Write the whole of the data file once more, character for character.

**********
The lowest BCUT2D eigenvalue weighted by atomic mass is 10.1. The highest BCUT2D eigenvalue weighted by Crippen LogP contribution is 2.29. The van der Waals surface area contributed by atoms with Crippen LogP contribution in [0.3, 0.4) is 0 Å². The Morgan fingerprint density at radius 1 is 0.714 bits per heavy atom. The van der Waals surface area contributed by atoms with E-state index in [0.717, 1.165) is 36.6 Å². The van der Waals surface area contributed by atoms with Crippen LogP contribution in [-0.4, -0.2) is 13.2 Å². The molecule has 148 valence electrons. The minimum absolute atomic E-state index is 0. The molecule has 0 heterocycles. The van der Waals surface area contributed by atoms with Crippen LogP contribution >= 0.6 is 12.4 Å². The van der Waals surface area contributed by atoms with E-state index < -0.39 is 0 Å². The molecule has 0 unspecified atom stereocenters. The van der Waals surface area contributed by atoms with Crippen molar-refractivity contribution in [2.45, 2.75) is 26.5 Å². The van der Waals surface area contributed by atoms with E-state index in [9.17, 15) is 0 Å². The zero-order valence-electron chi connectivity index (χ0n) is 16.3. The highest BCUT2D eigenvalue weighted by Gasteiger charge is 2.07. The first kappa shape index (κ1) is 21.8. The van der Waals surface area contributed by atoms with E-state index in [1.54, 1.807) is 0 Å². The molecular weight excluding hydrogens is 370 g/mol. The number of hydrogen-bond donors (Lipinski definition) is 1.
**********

The lowest BCUT2D eigenvalue weighted by atomic mass is 10.1. The highest BCUT2D eigenvalue weighted by Crippen LogP contribution is 2.29. The van der Waals surface area contributed by atoms with Crippen LogP contribution in [0.3, 0.4) is 0 Å². The Morgan fingerprint density at radius 1 is 0.714 bits per heavy atom. The van der Waals surface area contributed by atoms with E-state index in [0.717, 1.165) is 36.6 Å². The van der Waals surface area contributed by atoms with Crippen LogP contribution in [-0.4, -0.2) is 13.2 Å². The molecule has 148 valence electrons. The minimum absolute atomic E-state index is 0. The molecule has 0 heterocycles. The van der Waals surface area contributed by atoms with Crippen LogP contribution >= 0.6 is 12.4 Å². The van der Waals surface area contributed by atoms with E-state index < -0.39 is 0 Å². The molecule has 0 unspecified atom stereocenters. The van der Waals surface area contributed by atoms with Crippen molar-refractivity contribution in [2.45, 2.75) is 26.5 Å². The van der Waals surface area contributed by atoms with E-state index in [9.17, 15) is 0 Å². The zero-order valence-electron chi connectivity index (χ0n) is 16.3. The highest BCUT2D eigenvalue weighted by Gasteiger charge is 2.07. The first kappa shape index (κ1) is 21.8. The van der Waals surface area contributed by atoms with E-state index in [1.54, 1.807) is 0 Å². The molecular weight excluding hydrogens is 370 g/mol. The number of hydrogen-bond donors (Lipinski definition) is 1.